Newsletter – April 23, 2021
AIR FREIGHT UPDATES
New lockdown and suspension of passenger flights hit Bangladesh exports
A capacity crunch, caused by the suspension of international passenger flights, has increased air freight rates out of Bangladesh by up to 30%, with a particular rise in Dhaka-US lanes.
As the Covid-19 situation worsened, Bangladesh’s government enforced a ‘hard-lockdown’ on 14 April and, since then, all regular passenger flights have been suspended. Read more here (login required). A capacity crunch, caused by the suspension of international passenger flights, has increased air freight rates out of Bangladesh by up to 30%, with a particular rise in Dhaka-US lanes. Read more here.
Indian carrier IndiGo plans to add freighters
Low-cost carrier IndiGo has revealed plans to bolster its cargo business through the addition of converted freighters.
The airline said it is in the process of sourcing four A321ceo aircraft, each of which will be converted from passenger jets to a full freighter configuration. Read more here.
Hong Kong loses cargo hub top spot to Memphis
The world’s largest cargo hubs saw demand increase last year despite the Covid outbreak, while US express hub Memphis surpassed Hong Kong to become the world’s largest cargo hub (full charts below).
Preliminary statistics from Airports Council International (ACI) show the the top ten air cargo hubs in 2020 saw volumes increase by 3% last year to 30.5m tonnes, while overall demand at airports was down 8.9% to an estimated 110 tonnes. Read more here.
Fed up with cargo congestion, freight forwarders flee O’Hare airport
Cargo congestion has gone from bad to worse at Chicago O’Hare International Airport, forcing importers to wait several days to retrieve shipments and prompting two large logistics companies to migrate airfreight operations an hour west to an uncrowded facility in Rockford, Illinois.
There is so much cargo piling up at O’Hare that airline-handling agents for the first time in memory are actually renting warehouses in surrounding townships to hold the overflow until it can be sorted for customer pickup, local trucking and logistics professionals say. Read more here.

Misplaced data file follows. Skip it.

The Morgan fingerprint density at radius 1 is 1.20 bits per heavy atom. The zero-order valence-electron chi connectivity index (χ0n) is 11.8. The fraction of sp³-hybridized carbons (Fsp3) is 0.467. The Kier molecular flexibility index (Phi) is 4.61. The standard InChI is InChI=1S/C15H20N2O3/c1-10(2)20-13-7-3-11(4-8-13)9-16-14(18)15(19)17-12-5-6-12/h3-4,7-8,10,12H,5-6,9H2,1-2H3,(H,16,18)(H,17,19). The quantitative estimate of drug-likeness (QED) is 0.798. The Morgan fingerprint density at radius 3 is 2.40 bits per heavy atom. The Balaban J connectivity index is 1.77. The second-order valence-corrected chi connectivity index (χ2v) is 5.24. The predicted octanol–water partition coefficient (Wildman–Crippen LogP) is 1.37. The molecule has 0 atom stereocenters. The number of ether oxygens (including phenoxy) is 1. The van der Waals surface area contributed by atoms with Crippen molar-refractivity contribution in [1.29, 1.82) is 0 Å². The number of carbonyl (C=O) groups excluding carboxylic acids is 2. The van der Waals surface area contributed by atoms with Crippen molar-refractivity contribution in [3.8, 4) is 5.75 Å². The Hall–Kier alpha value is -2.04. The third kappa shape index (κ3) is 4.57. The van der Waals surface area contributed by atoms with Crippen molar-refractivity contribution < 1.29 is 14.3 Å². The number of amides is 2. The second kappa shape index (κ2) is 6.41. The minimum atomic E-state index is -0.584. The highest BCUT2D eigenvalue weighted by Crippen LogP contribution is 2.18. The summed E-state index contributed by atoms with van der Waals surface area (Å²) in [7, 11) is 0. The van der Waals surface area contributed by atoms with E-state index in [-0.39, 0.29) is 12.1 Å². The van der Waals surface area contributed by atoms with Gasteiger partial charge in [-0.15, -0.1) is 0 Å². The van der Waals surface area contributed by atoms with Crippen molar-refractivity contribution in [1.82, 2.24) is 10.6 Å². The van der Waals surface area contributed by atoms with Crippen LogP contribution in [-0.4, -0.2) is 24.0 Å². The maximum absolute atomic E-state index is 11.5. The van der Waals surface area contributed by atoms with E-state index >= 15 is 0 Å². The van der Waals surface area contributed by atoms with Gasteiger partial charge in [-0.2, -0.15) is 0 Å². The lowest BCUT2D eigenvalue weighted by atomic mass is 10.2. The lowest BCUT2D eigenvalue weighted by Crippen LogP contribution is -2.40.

OCEAN FREIGHT UPDATES
Freight forwarders call for end to Montreal job action
Canada’s freight forwarders expressed frustration at the growing backlog of cargo resulting from the partial strike at the Port of Montreal.
“In the same week the federal government committed tens of billions to stimulate the economy, a labour dispute in one of Canada’s most critical transportation hubs is acting to suppress economic growth,” said Bruce Rodgers, executive director of the Canadian International Freight Forwarders Association. Read more here.
Box lines firmly in control – charging ‘what they like’ on almost every trade
Container freight indices are on the rise again, but even at their highly elevated levels they mask the true cost of shipping.
For example, the Freightos Baltic Index (FBX) North European component jumped by 6% this week, to $7,791 per 40 ft – a huge 450% increase on the rate a year ago, but still unlikely to turn the heads of carriers that can easily fill ships with containers paying double that rate. Read more here (login required).
OOCL unveils ‘spectacular’ increases in first-quarter volumes and revenue
The scale of the improvement in the liner industry’s fortunes was laid bare today when OOCL released its first-quarter operational update showing its average revenue per container, across all trades, had increased 58.3%, year on year.
This was accompanied by a 28.3% year-on-year increase in volumes, which led to OOCL posting provisional Q1 21 revenue of $3bn, some 96% higher than its pandemic-afflicted first quarter of 2020. Read more here.
INTERNATIONAL BUSINESS – GOVERNMENT UPDATES
Warehouse rents rise, vacancies fall as import surge strains port markets
An ongoing import boom at U.S. ports is putting a strain on warehousing markets around seaports, according to a recent analysis from CBRE.
Port-city markets had a warehouse vacancy rate of 3.6% at the end of 2020, which was 1 percentage point lower than the national average, CBRE said. “The low amount of available supply has led to record-high rental rates,” CBRE said. Read more here.